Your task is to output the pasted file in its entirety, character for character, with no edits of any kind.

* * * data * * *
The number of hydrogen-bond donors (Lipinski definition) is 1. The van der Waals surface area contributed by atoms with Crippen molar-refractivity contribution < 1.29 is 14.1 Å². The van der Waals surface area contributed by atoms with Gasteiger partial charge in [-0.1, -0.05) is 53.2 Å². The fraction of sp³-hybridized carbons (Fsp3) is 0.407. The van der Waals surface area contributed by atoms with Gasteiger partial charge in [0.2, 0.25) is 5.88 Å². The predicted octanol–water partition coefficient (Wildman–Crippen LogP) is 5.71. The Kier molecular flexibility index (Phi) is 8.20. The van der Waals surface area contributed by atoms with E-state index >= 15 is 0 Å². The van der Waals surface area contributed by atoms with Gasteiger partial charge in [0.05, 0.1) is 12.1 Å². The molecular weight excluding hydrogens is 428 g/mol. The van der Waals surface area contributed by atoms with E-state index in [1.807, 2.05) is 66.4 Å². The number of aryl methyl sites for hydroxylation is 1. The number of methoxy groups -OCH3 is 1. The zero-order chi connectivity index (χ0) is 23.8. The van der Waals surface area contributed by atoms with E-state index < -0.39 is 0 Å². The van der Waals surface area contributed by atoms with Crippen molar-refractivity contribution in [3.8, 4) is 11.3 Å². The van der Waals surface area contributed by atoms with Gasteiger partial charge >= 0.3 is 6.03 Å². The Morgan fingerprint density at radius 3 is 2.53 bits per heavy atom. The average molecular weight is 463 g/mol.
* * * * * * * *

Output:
The number of hydrogen-bond donors (Lipinski definition) is 1. The van der Waals surface area contributed by atoms with Crippen molar-refractivity contribution < 1.29 is 14.1 Å². The van der Waals surface area contributed by atoms with Gasteiger partial charge in [-0.1, -0.05) is 53.2 Å². The fraction of sp³-hybridized carbons (Fsp3) is 0.407. The van der Waals surface area contributed by atoms with Gasteiger partial charge in [0.2, 0.25) is 5.88 Å². The predicted octanol–water partition coefficient (Wildman–Crippen LogP) is 5.71. The Kier molecular flexibility index (Phi) is 8.20. The van der Waals surface area contributed by atoms with E-state index >= 15 is 0 Å². The van der Waals surface area contributed by atoms with Gasteiger partial charge in [0.05, 0.1) is 12.1 Å². The molecular weight excluding hydrogens is 428 g/mol. The van der Waals surface area contributed by atoms with E-state index in [1.807, 2.05) is 66.4 Å². The number of aryl methyl sites for hydroxylation is 1. The number of methoxy groups -OCH3 is 1. The zero-order chi connectivity index (χ0) is 23.8. The van der Waals surface area contributed by atoms with E-state index < -0.39 is 0 Å². The van der Waals surface area contributed by atoms with Crippen molar-refractivity contribution in [3.8, 4) is 11.3 Å². The van der Waals surface area contributed by atoms with Gasteiger partial charge >= 0.3 is 6.03 Å². The Morgan fingerprint density at radius 3 is 2.53 bits per heavy atom. The average molecular weight is 463 g/mol.